Lynne Ramsay's Ratcatcher, from Scotland, is another visually distinguished film that's bound to garner split reactions and qualified recommendations, although for reasons that are almost exactly the opposite of those associated with Chunhyang. Rather than a grand and old-fashioned work by an extremely experienced filmmaker, it's a small and fashionably downcast work by a first-time director. And instead of focusing on mythic themes of love and devotion, it describes certain bleak miseries of a very mundane and modern nature. As with Im's film, though, Ramsay's will appeal to filmgoers attuned to its sensibility and subject; other viewers are likely to find it boring and off-putting to various degrees.
Set in Glasgow during the 1970s, Ratcatcher transpires mainly in a tawdry housing project during a garbage strike. "Depressing" describes both the milieu of the film and its effect. Shortly after the story opens, 12-year-old James (William Eadie) goes out to play in the squalid, rat-infested canal behind his apartment. When he comes back a short while later, one of his little playmates is lying dead in the canal, the victim of a bit of malevolent play gone dreadfully wrong. Though the kid's body is soon retrieved, the death haunts the rest of the film, casting a pall over people--including James' crude, unhappy parents, their neighbors and his other playmates--who often seem like they've suffered some sort of psycho-spiritual drowning.
Though it's no one's definition of a happy viewing experience, Ramsay's film comes off as an odd but interesting combination of the gritty social realism of Ken Loach (My Name Is Joe, Ladybird Ladybird) and the psychological visual poetics of Nicolas Roeg (Don't Look Now). As do some Loach movies, it takes place in a British working-class world so carefully evoked that the thick Scottish accents require subtitles. Yet Loach's political concerns don't seem quite so central to Ramsay, who uses the movie's squalid atmosphere and incidents (which include gang rape) to paint a subjective, almost dreamy picture of collective dysfunction.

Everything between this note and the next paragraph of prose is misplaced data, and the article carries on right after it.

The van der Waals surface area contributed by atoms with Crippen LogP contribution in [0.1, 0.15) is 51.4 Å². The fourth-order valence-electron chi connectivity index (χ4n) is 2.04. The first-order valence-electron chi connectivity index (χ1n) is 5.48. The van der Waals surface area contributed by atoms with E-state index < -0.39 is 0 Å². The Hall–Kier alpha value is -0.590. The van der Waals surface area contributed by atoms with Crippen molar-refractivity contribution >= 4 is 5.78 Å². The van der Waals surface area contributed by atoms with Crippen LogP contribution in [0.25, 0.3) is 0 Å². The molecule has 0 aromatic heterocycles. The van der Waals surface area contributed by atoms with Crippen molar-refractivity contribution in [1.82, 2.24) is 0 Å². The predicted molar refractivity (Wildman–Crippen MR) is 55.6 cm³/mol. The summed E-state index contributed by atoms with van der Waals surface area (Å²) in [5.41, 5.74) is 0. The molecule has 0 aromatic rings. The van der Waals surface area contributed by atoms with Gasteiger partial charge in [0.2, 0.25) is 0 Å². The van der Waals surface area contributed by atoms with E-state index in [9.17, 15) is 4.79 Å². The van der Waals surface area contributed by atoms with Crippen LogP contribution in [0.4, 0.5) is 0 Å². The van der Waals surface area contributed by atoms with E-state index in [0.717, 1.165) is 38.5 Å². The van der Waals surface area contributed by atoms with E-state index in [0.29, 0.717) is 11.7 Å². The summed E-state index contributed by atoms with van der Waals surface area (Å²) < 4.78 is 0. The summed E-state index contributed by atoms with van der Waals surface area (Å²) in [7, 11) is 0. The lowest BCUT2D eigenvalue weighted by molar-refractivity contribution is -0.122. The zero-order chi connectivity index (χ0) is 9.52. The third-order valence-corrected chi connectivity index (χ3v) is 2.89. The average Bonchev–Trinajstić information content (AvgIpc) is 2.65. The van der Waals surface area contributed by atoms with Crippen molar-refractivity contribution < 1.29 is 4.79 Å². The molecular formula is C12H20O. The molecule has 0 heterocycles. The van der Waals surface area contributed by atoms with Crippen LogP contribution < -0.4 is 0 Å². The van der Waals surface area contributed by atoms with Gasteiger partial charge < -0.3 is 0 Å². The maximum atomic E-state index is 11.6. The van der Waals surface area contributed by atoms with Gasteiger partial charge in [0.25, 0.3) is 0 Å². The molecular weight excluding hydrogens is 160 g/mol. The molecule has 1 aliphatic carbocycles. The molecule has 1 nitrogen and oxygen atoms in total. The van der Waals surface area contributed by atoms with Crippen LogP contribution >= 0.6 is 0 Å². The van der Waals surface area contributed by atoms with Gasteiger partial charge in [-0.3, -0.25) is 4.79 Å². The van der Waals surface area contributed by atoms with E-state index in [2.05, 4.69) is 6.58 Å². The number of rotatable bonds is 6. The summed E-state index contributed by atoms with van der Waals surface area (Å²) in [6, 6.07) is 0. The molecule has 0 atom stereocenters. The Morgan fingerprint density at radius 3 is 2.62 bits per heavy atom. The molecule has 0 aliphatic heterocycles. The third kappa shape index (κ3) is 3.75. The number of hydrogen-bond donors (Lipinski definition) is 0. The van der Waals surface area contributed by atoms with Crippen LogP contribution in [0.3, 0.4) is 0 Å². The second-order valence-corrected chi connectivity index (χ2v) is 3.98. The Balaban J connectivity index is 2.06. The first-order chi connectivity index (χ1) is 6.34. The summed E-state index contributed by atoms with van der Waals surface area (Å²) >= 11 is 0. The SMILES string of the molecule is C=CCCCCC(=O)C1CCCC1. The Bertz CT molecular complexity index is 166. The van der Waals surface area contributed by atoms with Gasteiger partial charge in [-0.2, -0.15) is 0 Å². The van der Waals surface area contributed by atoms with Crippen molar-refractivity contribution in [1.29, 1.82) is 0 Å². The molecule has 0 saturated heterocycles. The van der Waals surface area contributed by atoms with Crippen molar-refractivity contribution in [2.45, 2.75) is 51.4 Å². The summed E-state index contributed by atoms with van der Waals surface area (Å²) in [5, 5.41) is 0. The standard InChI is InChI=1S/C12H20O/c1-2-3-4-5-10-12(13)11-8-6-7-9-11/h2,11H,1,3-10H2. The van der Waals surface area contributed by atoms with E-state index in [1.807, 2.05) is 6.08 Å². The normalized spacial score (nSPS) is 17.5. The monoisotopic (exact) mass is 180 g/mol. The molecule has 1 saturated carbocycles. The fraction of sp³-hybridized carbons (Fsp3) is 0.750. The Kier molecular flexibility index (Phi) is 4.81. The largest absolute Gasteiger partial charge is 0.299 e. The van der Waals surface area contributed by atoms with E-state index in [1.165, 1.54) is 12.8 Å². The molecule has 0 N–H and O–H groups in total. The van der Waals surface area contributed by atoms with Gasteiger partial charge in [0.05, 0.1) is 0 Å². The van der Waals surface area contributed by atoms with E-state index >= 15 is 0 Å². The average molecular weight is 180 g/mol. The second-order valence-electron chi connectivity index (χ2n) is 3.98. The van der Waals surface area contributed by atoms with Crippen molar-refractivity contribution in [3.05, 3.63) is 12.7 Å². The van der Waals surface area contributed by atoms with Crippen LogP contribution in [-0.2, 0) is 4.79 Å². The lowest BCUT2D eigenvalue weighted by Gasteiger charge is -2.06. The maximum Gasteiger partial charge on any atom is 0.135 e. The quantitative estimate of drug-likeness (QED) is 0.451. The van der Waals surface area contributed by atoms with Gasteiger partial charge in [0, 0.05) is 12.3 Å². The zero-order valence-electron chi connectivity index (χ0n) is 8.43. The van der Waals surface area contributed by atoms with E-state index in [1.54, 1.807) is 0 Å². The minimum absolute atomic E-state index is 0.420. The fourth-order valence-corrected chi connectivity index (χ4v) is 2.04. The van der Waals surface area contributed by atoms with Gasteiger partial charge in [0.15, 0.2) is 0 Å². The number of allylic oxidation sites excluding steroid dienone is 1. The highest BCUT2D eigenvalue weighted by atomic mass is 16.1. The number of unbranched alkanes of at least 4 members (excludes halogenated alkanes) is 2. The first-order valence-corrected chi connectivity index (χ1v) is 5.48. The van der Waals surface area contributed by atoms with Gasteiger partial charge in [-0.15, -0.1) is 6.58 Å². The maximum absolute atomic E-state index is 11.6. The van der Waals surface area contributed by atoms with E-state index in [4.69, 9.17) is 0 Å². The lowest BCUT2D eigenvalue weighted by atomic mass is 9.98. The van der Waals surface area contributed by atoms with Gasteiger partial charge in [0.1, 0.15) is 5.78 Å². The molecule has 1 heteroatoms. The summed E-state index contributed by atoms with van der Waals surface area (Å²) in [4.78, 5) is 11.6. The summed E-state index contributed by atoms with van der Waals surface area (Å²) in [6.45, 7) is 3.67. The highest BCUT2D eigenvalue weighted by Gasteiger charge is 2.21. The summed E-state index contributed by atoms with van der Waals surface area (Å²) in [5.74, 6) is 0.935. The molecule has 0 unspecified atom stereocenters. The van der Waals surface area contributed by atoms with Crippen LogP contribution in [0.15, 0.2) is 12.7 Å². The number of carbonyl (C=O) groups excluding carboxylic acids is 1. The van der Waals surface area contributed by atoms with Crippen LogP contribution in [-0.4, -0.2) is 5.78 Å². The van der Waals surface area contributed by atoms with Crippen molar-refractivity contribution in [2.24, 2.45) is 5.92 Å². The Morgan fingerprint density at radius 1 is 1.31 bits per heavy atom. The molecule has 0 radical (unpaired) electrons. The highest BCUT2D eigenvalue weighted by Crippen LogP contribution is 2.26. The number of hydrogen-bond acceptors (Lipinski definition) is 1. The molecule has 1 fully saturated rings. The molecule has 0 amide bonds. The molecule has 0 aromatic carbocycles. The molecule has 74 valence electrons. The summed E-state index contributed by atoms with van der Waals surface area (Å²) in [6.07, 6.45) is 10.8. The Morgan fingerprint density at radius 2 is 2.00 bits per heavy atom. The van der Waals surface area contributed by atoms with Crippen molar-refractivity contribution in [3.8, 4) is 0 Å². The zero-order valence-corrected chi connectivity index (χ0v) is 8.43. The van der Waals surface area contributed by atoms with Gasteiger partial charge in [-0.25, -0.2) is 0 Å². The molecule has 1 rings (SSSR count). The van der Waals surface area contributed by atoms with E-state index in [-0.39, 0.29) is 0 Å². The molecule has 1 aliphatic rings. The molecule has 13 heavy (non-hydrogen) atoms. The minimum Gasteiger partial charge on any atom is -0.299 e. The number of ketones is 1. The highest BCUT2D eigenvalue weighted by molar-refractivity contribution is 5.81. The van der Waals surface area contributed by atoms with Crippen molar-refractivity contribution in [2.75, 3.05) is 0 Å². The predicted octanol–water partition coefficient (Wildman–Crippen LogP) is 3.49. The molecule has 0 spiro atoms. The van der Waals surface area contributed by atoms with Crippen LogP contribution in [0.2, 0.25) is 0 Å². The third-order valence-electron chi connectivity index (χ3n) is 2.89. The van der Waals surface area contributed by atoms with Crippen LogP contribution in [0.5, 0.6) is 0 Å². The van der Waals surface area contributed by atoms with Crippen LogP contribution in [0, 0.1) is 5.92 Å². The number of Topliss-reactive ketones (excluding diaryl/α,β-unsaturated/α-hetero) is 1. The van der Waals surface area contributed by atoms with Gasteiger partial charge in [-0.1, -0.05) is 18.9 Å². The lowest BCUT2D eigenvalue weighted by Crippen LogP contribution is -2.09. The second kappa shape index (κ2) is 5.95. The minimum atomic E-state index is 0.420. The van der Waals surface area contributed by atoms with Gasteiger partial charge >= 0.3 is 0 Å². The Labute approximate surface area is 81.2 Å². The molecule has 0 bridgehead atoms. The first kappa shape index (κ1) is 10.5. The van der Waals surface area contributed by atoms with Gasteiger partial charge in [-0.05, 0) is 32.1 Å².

Ramsay was previously a photographer, and her movie's visual spell is its strong suit. Like hypnotic pictures floating up from some underwater disaster, her strangely insinuating images are the kind that swim into your subconscious and stick there, giving the film a kind of cumulative poetic impact that compensates somewhat for its threadbare and dispiriting story. Ultimately, Ratcatcher may be one of those chicly self-conscious films that is a bit too sure that despair and ugliness equal profundity. Yet its visual assurance and willingness to take risks also make it a promisingly offbeat debut.